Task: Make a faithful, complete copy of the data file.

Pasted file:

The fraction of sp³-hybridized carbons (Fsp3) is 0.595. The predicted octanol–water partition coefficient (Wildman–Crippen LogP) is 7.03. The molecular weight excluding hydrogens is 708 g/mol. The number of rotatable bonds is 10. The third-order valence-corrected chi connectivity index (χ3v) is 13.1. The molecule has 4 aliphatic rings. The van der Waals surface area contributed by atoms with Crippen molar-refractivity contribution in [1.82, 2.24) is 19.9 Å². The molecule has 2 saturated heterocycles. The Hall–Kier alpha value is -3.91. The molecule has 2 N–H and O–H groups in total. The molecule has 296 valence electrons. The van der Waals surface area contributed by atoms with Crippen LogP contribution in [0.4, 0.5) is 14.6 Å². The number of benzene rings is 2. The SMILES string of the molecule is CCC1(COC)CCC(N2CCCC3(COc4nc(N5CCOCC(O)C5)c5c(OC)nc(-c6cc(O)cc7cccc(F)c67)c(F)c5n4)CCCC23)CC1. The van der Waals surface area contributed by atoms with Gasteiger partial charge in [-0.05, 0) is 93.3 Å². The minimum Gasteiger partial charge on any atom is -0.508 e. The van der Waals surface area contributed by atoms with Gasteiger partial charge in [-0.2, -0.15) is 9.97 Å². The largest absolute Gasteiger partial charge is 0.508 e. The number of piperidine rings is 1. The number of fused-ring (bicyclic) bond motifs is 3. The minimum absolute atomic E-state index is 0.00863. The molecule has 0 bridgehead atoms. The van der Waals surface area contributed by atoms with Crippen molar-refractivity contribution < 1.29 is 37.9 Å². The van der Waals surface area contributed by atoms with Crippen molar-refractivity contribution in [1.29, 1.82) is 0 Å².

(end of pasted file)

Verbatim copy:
The fraction of sp³-hybridized carbons (Fsp3) is 0.595. The predicted octanol–water partition coefficient (Wildman–Crippen LogP) is 7.03. The molecular weight excluding hydrogens is 708 g/mol. The number of rotatable bonds is 10. The third-order valence-corrected chi connectivity index (χ3v) is 13.1. The molecule has 4 aliphatic rings. The van der Waals surface area contributed by atoms with Crippen molar-refractivity contribution in [1.82, 2.24) is 19.9 Å². The molecule has 2 saturated heterocycles. The Hall–Kier alpha value is -3.91. The molecule has 2 N–H and O–H groups in total. The molecule has 296 valence electrons. The van der Waals surface area contributed by atoms with Crippen LogP contribution in [0.4, 0.5) is 14.6 Å². The number of benzene rings is 2. The SMILES string of the molecule is CCC1(COC)CCC(N2CCCC3(COc4nc(N5CCOCC(O)C5)c5c(OC)nc(-c6cc(O)cc7cccc(F)c67)c(F)c5n4)CCCC23)CC1. The van der Waals surface area contributed by atoms with Gasteiger partial charge in [-0.05, 0) is 93.3 Å². The minimum Gasteiger partial charge on any atom is -0.508 e. The van der Waals surface area contributed by atoms with Gasteiger partial charge in [-0.2, -0.15) is 9.97 Å². The largest absolute Gasteiger partial charge is 0.508 e. The number of piperidine rings is 1. The number of fused-ring (bicyclic) bond motifs is 3. The minimum absolute atomic E-state index is 0.00863. The molecule has 0 bridgehead atoms. The van der Waals surface area contributed by atoms with Crippen molar-refractivity contribution < 1.29 is 37.9 Å². The van der Waals surface area contributed by atoms with Crippen molar-refractivity contribution in [1.29, 1.82) is 0 Å².